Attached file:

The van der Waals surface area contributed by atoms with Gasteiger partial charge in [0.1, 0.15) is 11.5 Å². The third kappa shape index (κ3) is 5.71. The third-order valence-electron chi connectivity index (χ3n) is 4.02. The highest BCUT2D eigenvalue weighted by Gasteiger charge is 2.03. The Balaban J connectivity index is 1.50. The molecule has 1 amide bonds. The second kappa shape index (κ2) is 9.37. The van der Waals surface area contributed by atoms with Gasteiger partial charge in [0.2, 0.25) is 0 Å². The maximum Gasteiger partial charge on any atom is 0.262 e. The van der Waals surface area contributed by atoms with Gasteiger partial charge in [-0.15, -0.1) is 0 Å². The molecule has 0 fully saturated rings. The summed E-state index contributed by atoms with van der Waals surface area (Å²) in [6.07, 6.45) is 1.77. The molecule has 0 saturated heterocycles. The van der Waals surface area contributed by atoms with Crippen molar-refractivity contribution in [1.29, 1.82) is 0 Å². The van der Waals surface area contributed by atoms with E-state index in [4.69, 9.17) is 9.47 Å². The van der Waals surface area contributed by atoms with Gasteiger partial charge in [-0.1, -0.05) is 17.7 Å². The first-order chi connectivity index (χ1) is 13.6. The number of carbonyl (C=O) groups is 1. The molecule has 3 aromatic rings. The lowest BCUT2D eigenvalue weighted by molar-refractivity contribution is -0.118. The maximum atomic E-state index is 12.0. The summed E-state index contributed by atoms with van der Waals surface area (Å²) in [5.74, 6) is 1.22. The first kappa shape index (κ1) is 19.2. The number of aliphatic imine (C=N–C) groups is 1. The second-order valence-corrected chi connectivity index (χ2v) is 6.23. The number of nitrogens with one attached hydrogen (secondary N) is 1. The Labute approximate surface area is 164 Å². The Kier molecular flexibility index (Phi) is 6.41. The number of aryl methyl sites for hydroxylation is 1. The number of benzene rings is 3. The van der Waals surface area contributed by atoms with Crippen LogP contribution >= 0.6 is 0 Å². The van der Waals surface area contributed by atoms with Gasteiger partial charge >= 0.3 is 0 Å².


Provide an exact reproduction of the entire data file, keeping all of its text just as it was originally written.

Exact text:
The van der Waals surface area contributed by atoms with Gasteiger partial charge in [0.1, 0.15) is 11.5 Å². The third kappa shape index (κ3) is 5.71. The third-order valence-electron chi connectivity index (χ3n) is 4.02. The highest BCUT2D eigenvalue weighted by Gasteiger charge is 2.03. The Balaban J connectivity index is 1.50. The molecule has 1 amide bonds. The second kappa shape index (κ2) is 9.37. The van der Waals surface area contributed by atoms with Gasteiger partial charge in [0.2, 0.25) is 0 Å². The maximum Gasteiger partial charge on any atom is 0.262 e. The van der Waals surface area contributed by atoms with Gasteiger partial charge in [-0.15, -0.1) is 0 Å². The molecule has 0 fully saturated rings. The summed E-state index contributed by atoms with van der Waals surface area (Å²) in [6.07, 6.45) is 1.77. The molecule has 0 saturated heterocycles. The van der Waals surface area contributed by atoms with Crippen molar-refractivity contribution in [1.29, 1.82) is 0 Å². The van der Waals surface area contributed by atoms with E-state index in [4.69, 9.17) is 9.47 Å². The van der Waals surface area contributed by atoms with Gasteiger partial charge in [-0.1, -0.05) is 17.7 Å². The first-order chi connectivity index (χ1) is 13.6. The number of carbonyl (C=O) groups is 1. The molecule has 3 aromatic rings. The lowest BCUT2D eigenvalue weighted by molar-refractivity contribution is -0.118. The maximum atomic E-state index is 12.0. The summed E-state index contributed by atoms with van der Waals surface area (Å²) in [5.74, 6) is 1.22. The first kappa shape index (κ1) is 19.2. The number of aliphatic imine (C=N–C) groups is 1. The second-order valence-corrected chi connectivity index (χ2v) is 6.23. The number of nitrogens with one attached hydrogen (secondary N) is 1. The Labute approximate surface area is 164 Å². The Kier molecular flexibility index (Phi) is 6.41. The number of aryl methyl sites for hydroxylation is 1. The number of benzene rings is 3. The van der Waals surface area contributed by atoms with Crippen LogP contribution >= 0.6 is 0 Å². The van der Waals surface area contributed by atoms with Gasteiger partial charge >= 0.3 is 0 Å².